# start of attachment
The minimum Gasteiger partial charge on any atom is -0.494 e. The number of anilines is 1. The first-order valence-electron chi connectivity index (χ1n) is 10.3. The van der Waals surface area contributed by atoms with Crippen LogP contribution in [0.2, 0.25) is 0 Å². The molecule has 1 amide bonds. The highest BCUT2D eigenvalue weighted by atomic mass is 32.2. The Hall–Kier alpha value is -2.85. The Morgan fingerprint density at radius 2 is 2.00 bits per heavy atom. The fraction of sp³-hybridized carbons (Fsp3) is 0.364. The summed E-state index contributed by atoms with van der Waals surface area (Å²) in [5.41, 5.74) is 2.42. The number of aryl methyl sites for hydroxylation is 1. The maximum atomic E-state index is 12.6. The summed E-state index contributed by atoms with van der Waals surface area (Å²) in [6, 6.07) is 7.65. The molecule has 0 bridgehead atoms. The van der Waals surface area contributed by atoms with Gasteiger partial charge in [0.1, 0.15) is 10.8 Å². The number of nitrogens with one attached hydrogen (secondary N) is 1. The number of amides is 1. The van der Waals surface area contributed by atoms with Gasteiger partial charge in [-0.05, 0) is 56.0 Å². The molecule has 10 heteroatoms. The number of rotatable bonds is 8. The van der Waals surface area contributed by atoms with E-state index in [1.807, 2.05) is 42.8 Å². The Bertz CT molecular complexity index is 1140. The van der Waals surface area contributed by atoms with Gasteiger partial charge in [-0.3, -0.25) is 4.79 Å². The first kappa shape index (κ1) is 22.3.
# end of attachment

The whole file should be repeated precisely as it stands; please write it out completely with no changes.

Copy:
The minimum Gasteiger partial charge on any atom is -0.494 e. The number of anilines is 1. The first-order valence-electron chi connectivity index (χ1n) is 10.3. The van der Waals surface area contributed by atoms with Crippen LogP contribution in [0.2, 0.25) is 0 Å². The molecule has 1 amide bonds. The highest BCUT2D eigenvalue weighted by atomic mass is 32.2. The Hall–Kier alpha value is -2.85. The Morgan fingerprint density at radius 2 is 2.00 bits per heavy atom. The fraction of sp³-hybridized carbons (Fsp3) is 0.364. The summed E-state index contributed by atoms with van der Waals surface area (Å²) in [5.41, 5.74) is 2.42. The number of aryl methyl sites for hydroxylation is 1. The maximum atomic E-state index is 12.6. The summed E-state index contributed by atoms with van der Waals surface area (Å²) in [6, 6.07) is 7.65. The molecule has 0 bridgehead atoms. The van der Waals surface area contributed by atoms with Gasteiger partial charge in [0.1, 0.15) is 10.8 Å². The number of nitrogens with one attached hydrogen (secondary N) is 1. The number of amides is 1. The van der Waals surface area contributed by atoms with Gasteiger partial charge in [-0.05, 0) is 56.0 Å². The molecule has 10 heteroatoms. The number of rotatable bonds is 8. The van der Waals surface area contributed by atoms with E-state index in [1.807, 2.05) is 42.8 Å². The Bertz CT molecular complexity index is 1140. The van der Waals surface area contributed by atoms with Gasteiger partial charge in [-0.3, -0.25) is 4.79 Å². The first kappa shape index (κ1) is 22.3.